Canoe, Kayak and SUP Marathons and Safety
Canoe, kayak and SUP marathoning is an extremely safe, low risk sport. Years go by without mishap. The sport is also low impact and easy on the body. Unfortunately, all of this can lead to a sense of complacency among both race organizers and participants. The truth is that over time there have been cases of drownings, fatal cardiac arrest, lightning strikes, injuries and dehydration during marathon canoe races. We all know accidents can happen in any sport.
So who is responsible for safety during a canoe marathon? The answer is everyone. Race organizers do their best to make sure race courses are relatively safe. However, the nature of canoe marathons is such that there are often long periods of time when paddlers are on their own and without support. In this case it is up to individual paddlers to be in charge of their own safety. You are operating a vessel and as such laws and race rules apply and it is up to you to know what those are. The race organizer can provide you with the rules and the Transport Canada publications can provide you with the applicable laws.
The key is really just common sense. Always wear your life jacket. Know your own abilities as both a paddler and swimmer. Watch for other paddlers in distress. Pull out of the water and find shelter if lightning is near by - follow the 30-30 Rule - if you see lightening and hear thunder in 30 seconds or less, pull off and wait until 30 minutes after the last thunder before re-entering the water - DO NOT TRY TO OUTRUN A STORM. Don't race if your health is not 100% and quit if you become ill during a race. Look out for the obstacles (floating debris, under surface logs/branches, sweepers, etc.) on the watercourse. The list goes on. Know the facts and think safety.
Full OMCKRA Safety Policy can be viewed at OMCKRA Safety
It should be understood that The Great Muskoka Paddling Experience volunteers are not medical professionals and as such will consider any possible occurrence of a concussion as a medical concern.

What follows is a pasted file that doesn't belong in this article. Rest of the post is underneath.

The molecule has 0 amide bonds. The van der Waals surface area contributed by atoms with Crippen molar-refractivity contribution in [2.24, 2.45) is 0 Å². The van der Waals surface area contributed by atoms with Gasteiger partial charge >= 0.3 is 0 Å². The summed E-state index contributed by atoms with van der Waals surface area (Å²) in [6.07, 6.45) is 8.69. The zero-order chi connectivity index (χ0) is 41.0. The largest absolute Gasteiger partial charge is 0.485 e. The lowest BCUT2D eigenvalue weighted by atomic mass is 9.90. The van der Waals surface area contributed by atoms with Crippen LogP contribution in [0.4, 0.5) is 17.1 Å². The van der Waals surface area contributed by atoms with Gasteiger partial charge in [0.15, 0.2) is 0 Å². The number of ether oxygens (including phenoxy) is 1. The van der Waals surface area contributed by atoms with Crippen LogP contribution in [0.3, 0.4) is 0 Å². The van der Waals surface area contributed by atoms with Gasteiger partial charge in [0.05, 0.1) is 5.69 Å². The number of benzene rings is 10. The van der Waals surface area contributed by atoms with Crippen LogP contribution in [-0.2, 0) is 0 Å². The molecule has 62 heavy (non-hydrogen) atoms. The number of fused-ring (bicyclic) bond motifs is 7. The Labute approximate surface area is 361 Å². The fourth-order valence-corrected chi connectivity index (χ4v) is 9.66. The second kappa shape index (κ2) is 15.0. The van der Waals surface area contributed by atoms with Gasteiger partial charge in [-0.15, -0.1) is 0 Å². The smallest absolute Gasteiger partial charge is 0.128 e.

Concussions in canoe/kayak/SUP’s are rare, but can occur while participating in any sport or recreational activity. While there are relatively few reported concussions sustained while marathon canoe training and racing it’s important to remember that aerobic activity can exacerbate the effects of a concussion. Since the circumstances under which a concussion can be sustained are so varied, it’s important for all GMPE volunteers and participants to be aware of the signs, symptoms, and what to do if a concussion occurs. The volunteer’s role is not to make a firm diagnosis, but to recognize the participant at risk, remove him/her from event and get the person assessed medically.
An athlete injured in another sport should not take part in a marathon canoe/kayak race.
Initial Response to Loss of Consciousness
If there is loss of consciousness or a suspicion of concussion without loss of consciousness, Initiate Emergency Action Plan and call an ambulance. Assume possible neck injury. Continue to monitor airway, breathing and circulation.
i. If a suspected concussion occurs, remove the participant from the event
ii. Do not leave the participant alone - monitor symptoms and signs
iii. Do not administer medication
iv. Inform the Communications Coordinator and if applicable, parent/guardian about the injury
v. A medical doctor should evaluate the participant as soon as possible
vi. The participant must not return to the event.
NOTE: Children are more sensitive to the effects of a concussion.
The wearing of PFDs (life jackets) is mandatory. As this event takes place after October 1st, Ontario Marathon Canoe Kayak Racing Association has this: Before May 1 and after October 1 all paddlers in every class must wear a lifejacket or PFD. It is not enough just to have a PFD on-board. We are under obligations to enforce this.
For this race, due to COLD water temperature, inflatable life jackets and belts are not acceptable. Thank you for your understanding.
Why disallow inflatables?
The primary basis of disallowing inflatables is that the Muskoka River is COLD in October. Colder than in the summer. Inflatable life-jackets provide little or no thermal protection.
It has been noted that inflatables would not necessarily be inflated by people who fall in but expect to continue to race. Continuing to paddle with a inflated PFD is very awkward, so there is a disincentive to inflate. Also when you deflate them they are no longer valid and legal because the cartridge has been used, unless you insert a spare cartridge. This event attracts paddlers of all levels of skills and ability. Safety of our paddlers is paramount.
If you do not own a regular PFD and if that is your reason for not racing, we have a local outfitter renting them for $3.50 per day.
For more background on cold water: www.coldwaterbootcamp.com/pages/home.html